Newspaper Archive of
Pahrump Mirror
Pahrump, Nevada
October 16, 1997     Pahrump Mirror
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October 16, 1997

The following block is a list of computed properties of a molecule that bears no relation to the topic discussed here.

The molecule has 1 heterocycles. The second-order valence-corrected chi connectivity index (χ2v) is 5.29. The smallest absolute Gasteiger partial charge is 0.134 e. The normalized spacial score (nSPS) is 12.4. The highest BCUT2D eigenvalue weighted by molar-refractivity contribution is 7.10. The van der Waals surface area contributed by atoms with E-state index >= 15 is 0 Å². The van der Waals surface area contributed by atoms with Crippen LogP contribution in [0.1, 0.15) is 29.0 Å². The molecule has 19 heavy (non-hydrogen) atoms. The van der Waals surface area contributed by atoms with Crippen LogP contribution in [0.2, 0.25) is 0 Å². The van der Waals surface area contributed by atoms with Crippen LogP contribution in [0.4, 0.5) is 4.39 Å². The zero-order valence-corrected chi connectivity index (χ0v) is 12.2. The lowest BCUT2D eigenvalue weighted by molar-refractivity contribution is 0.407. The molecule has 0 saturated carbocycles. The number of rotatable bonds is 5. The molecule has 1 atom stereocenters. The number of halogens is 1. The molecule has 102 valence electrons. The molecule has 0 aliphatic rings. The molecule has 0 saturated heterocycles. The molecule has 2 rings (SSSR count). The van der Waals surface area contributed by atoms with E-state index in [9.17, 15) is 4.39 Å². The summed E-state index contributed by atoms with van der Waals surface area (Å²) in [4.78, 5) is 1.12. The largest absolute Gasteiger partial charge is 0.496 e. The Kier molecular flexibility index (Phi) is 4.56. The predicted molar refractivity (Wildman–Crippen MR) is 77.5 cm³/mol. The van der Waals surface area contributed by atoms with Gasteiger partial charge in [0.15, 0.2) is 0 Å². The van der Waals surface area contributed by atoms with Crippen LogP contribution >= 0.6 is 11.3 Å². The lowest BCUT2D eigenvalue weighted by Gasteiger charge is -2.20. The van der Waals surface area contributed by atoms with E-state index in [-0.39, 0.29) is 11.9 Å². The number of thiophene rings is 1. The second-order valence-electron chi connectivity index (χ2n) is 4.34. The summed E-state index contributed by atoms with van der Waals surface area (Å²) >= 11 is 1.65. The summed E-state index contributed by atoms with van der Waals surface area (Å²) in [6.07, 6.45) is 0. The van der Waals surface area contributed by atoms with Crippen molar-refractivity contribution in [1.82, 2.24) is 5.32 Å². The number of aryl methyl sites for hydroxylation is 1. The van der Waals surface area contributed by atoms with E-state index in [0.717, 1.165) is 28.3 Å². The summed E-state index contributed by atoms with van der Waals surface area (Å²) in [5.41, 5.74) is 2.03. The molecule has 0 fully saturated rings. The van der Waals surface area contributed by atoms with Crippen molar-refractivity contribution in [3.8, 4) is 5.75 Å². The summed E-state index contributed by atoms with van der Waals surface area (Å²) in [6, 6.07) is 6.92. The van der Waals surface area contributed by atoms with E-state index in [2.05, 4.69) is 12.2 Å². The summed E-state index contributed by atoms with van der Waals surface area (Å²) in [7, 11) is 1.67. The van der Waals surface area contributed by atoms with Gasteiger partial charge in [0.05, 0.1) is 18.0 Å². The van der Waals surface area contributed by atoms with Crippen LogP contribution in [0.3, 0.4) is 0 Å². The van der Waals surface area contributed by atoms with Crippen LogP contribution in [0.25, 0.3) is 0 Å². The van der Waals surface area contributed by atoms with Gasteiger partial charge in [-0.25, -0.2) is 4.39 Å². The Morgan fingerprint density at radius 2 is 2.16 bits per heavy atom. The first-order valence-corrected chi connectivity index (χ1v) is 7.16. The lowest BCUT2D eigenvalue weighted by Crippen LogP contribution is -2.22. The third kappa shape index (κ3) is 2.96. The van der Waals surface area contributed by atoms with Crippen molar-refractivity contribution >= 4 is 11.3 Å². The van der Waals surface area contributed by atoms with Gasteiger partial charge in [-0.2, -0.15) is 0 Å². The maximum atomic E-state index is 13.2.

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Food, Health and Fitness ,al TM Radishes expand their repertoire Radishes are making inroads on menus at home and in restaurants. Roasted, stir-fried, skewered and grilled, they are adding their unique crunch and color to an ever-expanding repertoire of dishes. Even in salads, where they were once simply sliced and tossed, rad- ishes are showing up in new guises, often as the starring ingredient. Take for example. Warm Chicken and Radish Salad with Wilted Romaine (pictured). Here, radishes are sauteed, along with other vegetables such as sweet red and yellow bell peppers, and green onions. This gentle cooking gives the radishes a denser, more subtle flavor. The barely-cooked veggies are tossed with strips of cooked chicken and romaine lettuce. A ready- to-use, bottled red wine vinegar goes over top, add a little warm bread and you're ready to eat. In Tijuana Black Bean and Radish Salad, radishes are cut in large enough chunks so you can get their refreshing zing in every bite. In this simple salad that's alive with the flavors of Mexico, black beans, corn, green peas, red onion and a cilantro and salsa-spiked lime vinaigrette come together in a jumble of colors and textures. And they come together quickly--this hearty salad will make it to your table in no time at all. When shopping for radishes, look for those that are brightly colored with fresh green leaves, if the tops are still attached. A six-ounce bag will yield about one and one-half cups whole, halved, sliced, chopped, wedged or quartered radishes. Warm Chicken and Radish Salad with wilted Romaine 1 tablespoon vegetable oil 1 pound boned and skinned chicken breasts, cut into thin strips 1/2 teaspoon salt 2 cups mixed sliced sweet red and ydlow bell peppers 1 teaspoon minced garlic 1-1/2 cups (about six ounces) radishes, quartered 1/4 cup green onions (scallions) cut diagonally in 1- inch pieces 2 cups Romaine lettuce torn in bite-size pieces 1/2 cup bottled red wine vinaigrette In large skillet over medium-high heat, heat oil until hot. Add chicken; sprinkle with salt; cook and stir until browned on all sides, about five minutes. Transfer chicken to a plate; cover to keep warm. In the same skillet, cook and stir peppers and garlic until tender, about eight min- utes. Stir in radishes and green onions; cook until barely crisp-tender; about three minutes longer. Stir in lettuce and chicken; heat just until lettuce wilts slightly, about one minute. Remove from heat; toss with dressing. Serve immediately. Yield: four portions Tijuana Black Bean and Radish Salad 1 can (15 ounces) black beans, rinsed and drained 1-1/2 cups (about 6 ounces) radishes, quartered 1 cup thawed frozen corn 1 cup thawed frozen green peas 1/2 cup finely chopped red onion 2 tablespoons chopped cilantro I cup prepared salsa 3 tablespoons lime juice 2 tablespoons olive oil In a large bowl combine black beans, radishes, corn, peas, onion, cilantro, salsa, lime juice and olive oil. Let stand for 15 minutes to blend flavors. Serve over lettuce leaves, if desired. Yield: 4 -1/2 cup portions Exercising with arthritis "Let comfort be your guide" is the key to exercising with arthritis. Except when a joint is acutely inflamed, the benefits outweigh risks. To help: * Go easy - Start gradually and don't overdo it. Ifyou have severe pain, stop that particular exercise. Don't exercise tender, injured or badly inflamed joints. * Warm up first - Warm up muscles and joints with a heating pad or hot pack, with massage, or by gently walking in place for a few minutes. A warm bath or shower before you exercise may also help. Heat packs - applied for 20 minutes - should feel soothing, not hot (however, don't apply heat to an already inflamed joint). After exercise, apply cold to affected joints for 10 to 15 minutes: * Try different times ofday - Find the time of day you feel the least pain and stiffness. * Take an NSAID before exercise - If you're able to, taking aspirin or another nonsteroidal anti-inflammatory drug (NSAID), such as Advil, Nuprin, or Motrin, one hour before exercise may help limit swelling and reduce pain. * Avoid bouncing and high-impact exercise- Slow stretch- ing can increase a stiff joint's range of motion. But don't bounce as you stretch. Avoid jumping and stop-and-start exercises. If you're having a flare-up, exercise Other joints while wearing a splint on the painful joint. Courtesy of Mayo Clinic Health Letter Exercise and dise00zse If you're fit, you're less likely to he chronically ill, disabled or dependent on others later in life. Here's a look at how exercise impacts disease: * Coronary artery disease, high blood pressure - Being inactive approximately doubles your risk for coronary artery disease. In addition, people who exercise regularly can some- times reduce or even eliminate blood pressure medications. Exercise also reduces LDL (bad) cholesterol and triglyc- erides (fat), while increasing HDL (good) cholesterol. * Diabetes- People who exercise are less likely to develop Type II diabetes, also known as noninsulin-depandent diabe- tes mellitus, or adult-onset diabetes. A long-term condition- ing program may also significantly decrease your insulin dose. * Weight control - You can lose about five to 10 pounds a year merely by adding a one-mile daily walk to your life- style. * Cancer- Several studies show a decreasing risk of cancer with increasing activity. * Osteoporosis - Bone loss in older women and men can be slowed and possibly reversed with a combination of exercise and proper diet. * Arthritis - Pain and stiffness of arthritis may discourage you from activity, but usingjointsduring regular, appropriate exercise may actually reduce pain and risk of joint problems.